But, the official said, Turkey has granted the U.S. access to its air bases to push back ISIS
militants, so essentially that arrangement creates "nearly the same effect" as a no-fly zone.
"What we are talking about with Turkey is cooperating to support partners on the ground in northern Syria who are countering ISIL," a second senior administration official said. "The goal is to establish an ISIL-free zone and ensure greater security and stability along Turkey's border with Syria."
ISIL -- the Islamic State of Iraq and the Levant -- is sometimes used instead of the acronym ISIS.
Retired Lt. Col. Rick Francona, a CNN military analyst, said setting up operations in Turkey presents challenges. The area the U.S. is considering a "safe zone" is on the Turkish border that, he said, is "still controlled by ISIS."
"The problem is this is an area being bombed almost daily by the Syrian air force," he said. "So what happens when we set up a safe zone there and the Syrians want to conduct operations against people we're supporting? Are we going to go head-to-head with the Syrian air force? So this is setting up a real dangerous situation."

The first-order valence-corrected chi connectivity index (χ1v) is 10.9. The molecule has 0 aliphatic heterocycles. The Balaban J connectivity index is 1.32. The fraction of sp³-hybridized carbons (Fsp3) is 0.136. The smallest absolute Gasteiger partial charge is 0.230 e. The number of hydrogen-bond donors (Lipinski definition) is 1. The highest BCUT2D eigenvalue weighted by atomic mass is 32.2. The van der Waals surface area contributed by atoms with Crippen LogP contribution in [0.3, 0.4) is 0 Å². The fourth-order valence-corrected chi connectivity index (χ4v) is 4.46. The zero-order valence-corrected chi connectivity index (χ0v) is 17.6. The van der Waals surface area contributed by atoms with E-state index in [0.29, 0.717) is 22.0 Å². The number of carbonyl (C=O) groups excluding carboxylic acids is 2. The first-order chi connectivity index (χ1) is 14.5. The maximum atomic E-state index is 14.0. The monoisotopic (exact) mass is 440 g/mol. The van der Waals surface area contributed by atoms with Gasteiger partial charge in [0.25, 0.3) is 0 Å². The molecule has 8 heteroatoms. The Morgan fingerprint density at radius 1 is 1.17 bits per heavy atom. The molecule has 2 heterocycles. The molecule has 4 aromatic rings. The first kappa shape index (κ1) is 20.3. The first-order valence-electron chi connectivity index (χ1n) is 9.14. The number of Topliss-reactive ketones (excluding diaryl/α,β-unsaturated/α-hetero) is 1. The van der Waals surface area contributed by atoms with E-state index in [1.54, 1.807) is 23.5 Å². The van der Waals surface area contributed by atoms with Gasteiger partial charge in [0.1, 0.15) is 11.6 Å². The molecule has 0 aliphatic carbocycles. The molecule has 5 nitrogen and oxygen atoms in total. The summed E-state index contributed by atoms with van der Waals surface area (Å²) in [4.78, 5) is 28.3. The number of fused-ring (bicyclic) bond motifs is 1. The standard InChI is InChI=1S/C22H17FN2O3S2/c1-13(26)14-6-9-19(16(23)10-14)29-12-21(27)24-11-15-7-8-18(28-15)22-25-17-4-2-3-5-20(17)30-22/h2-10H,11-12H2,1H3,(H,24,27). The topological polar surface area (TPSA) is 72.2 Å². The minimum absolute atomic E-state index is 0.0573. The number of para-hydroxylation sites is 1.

Turkey requested the extraordinary NATO
meeting under Article 4 of NATO's founding treaty, which allows countries to ask for consultations when they believe their territorial integrity, political independence or security is threatened.
The talks will come as Turkey grapples with violence near its southern border with Syria
. A car bomb exploded Sunday in southern Turkey, killing two security officers and wounding four other people, according to officials.
On Thursday, at least five ISIS militants in northern Syria approached the border and fired on a Turkish border unit, killing a soldier and wounding two others, the Turkish military said.
Authorities say ISIS is also to blame for the July 20 suicide blast that killed more than 30 people in Suruc
, a Turkish city on the Syrian border.
In order for Turkey to support a "safe zone," the nation would have to cooperate with multiple Syrian opposition groups, a senior Syrian opposition official told CNN on Monday.
A legal adviser for the collective known as the Free Syrian Army said that Syrians are "heading towards coordination with several sides."
"And the Syrian opposition has the challenging task of presenting itself as a coalition, or having a special operation room, specifically for this battle," said the adviser, Oussama Abu Zaid.
The Kurdistan Worker's Party, or PKK, killed two Turkish police officers Wednesday. Turkish leaders believe the PKK, which has been fighting for independence since 1984, is exploiting ISIS' gains.
Turkey's semiofficial Anadolu news agency reported
Monday that more than 1,000 people have been detained in its anti-terror operations.